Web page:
# Twin paradox: telling who accelerates (why isn't it arbitrary?)

#### JesseM

OK JesseM, then there's a paradox, because in SR each twin is supposed to observe that the clock of the other twin, who is in motion relative to the first twin's rest frame, is ticking slower.
No, in SR the normal time dilation rule only applies in inertial frames. Both twins accelerate to turn around at the midpoint of the journey, so neither remains in a single inertial frame. If you analyze the problem from start to finish in an inertial frame--any inertial frame, not necessarily one where their speeds were symmetrical--you'll always get the same conclusion, that they will have aged the same amount when they reunite.

#### Fredrik

Staff Emeritus
Gold Member
OK JesseM, then there's a paradox, because in SR each twin is supposed to observe that the clock of the other twin, who is in motion relative to the first twin's rest frame, is ticking slower.
If you check out the links in post #7 and make an effort to understand those resolutions of the twin paradox, you won't have any problems with scenarios such as the ones you describe.

There was nothing wrong with the first scenario other than that we would have to ignore the effects of gravity and that it would take millions of years to separate the twins to begin with, and then millions of years of synchronize all the clocks. They'd be really old twins. There's no paradox in that scenario either. When you understand simultaneity in SR, you'll understand why.

#### RandallB

OK RandallB, but I think you are dismissing my alternative "paradox" based on technicalities (fair enough), which I shall try to remedy in this updated version:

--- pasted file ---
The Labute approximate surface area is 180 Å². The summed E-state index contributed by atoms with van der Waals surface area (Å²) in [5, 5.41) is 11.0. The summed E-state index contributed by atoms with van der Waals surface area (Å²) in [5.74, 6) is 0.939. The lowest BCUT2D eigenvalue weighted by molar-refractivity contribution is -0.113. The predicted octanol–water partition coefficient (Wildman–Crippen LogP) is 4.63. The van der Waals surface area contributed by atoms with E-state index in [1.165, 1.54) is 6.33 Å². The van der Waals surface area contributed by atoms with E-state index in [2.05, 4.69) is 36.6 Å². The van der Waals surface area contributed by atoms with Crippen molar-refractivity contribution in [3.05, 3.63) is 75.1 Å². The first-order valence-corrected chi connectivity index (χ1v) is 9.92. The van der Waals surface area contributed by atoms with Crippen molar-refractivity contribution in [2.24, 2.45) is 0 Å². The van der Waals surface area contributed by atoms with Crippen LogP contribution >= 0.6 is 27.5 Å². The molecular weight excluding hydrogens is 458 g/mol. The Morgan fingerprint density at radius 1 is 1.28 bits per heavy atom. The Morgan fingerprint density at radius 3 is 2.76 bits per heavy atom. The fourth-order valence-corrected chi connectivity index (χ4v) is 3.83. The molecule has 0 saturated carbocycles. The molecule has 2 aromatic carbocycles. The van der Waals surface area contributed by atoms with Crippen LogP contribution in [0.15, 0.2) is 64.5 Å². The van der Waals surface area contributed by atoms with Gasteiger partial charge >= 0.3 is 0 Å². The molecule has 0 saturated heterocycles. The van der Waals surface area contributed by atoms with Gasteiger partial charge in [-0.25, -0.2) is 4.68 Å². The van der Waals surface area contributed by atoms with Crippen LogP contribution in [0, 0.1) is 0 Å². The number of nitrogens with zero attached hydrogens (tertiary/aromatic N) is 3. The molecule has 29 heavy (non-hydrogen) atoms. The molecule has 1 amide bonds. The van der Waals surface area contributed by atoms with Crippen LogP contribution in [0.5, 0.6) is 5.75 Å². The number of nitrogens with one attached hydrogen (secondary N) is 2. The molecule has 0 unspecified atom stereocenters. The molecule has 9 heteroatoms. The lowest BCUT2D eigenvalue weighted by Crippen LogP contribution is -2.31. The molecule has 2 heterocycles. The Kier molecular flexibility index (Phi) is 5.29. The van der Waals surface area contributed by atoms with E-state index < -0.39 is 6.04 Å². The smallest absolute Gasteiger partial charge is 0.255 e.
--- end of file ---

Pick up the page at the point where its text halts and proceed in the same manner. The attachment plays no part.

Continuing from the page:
It is not a technicality, it is a requirement that you analyze SR issues from one and only one frame at a time.
You just have not learned to spot when you are not holding to that rule.
Many have a problem with that for a long time before they get it.

You do not need to worry about the accelerations – in SR just focus on the frames. (save acceleration and gravity for when you get to GR).
Let’s take a closer look at your new problem.
Twins 1 and 2 begin their journey located together, and synchronize their clocks. Each twin's ship quickly accelerates away from each other to a speed of .8c (relative to their common starting rest frame) and then travel apart a distance of 25 LY each at that constant identical speed. Then they decelerate identically (all pre-arranged), stop, and immediately reaccelerate identically toward each other quickly to a constant speed of .8c at which they continue at until they pass by each other (10 meters apart).

When they pass by each other on the return trip and look in each other's window:

(1) Will the other twin's clock show (approximately, say within 1 second) the same time as theirs? They pass by each other only 10 meters apart, so the light travel time from ship to ship is insignificant.

(2) Will they observe each other to have aged by about the same amount? Or will each twin observe the other twin to have aged about 50 or 100 years less?
You have Three frames of reference:
Base: Defined with a start point and two points 25 LY away as measured in the Base Frame.

Frame A: Twin 1 uses to depart on Twin 2 uses to return in.

Frame B: Twin 2 uses to depart on Twin 1 uses to return in.​

Sure the twins see each other’s clocks as running even slower than the base clock during both the outbound and inbound trips. But they were both in two different frames.
And both traveled 25LY in both frame A & B.
From the view of ANY observer remaining in ANY one frame there had the same experience, just in different orders! Which one had had slow time first and faster time second?
Depends on your POV, but no matter what reference frame POV you use (for the entire round trip) after the math is done the Twins (in this example) will have the same time and Little brother back at Base Frame Start will likely now be the older brother.

Remember: You cannot use a POV from just Twin 1; unless it is from only one of the two frames A or B which means Twin 1 must use the POV of that one frame to figure the time traveled during the other hallf of the trip.

Hope you are doing the math on these – it will help you understand why it is so important to work though the whole problem in each of the three frames. See what happens here when you send one Twin out at 0.5c to turn around at 15.625 LY to meet back with the other Twin at the Start point.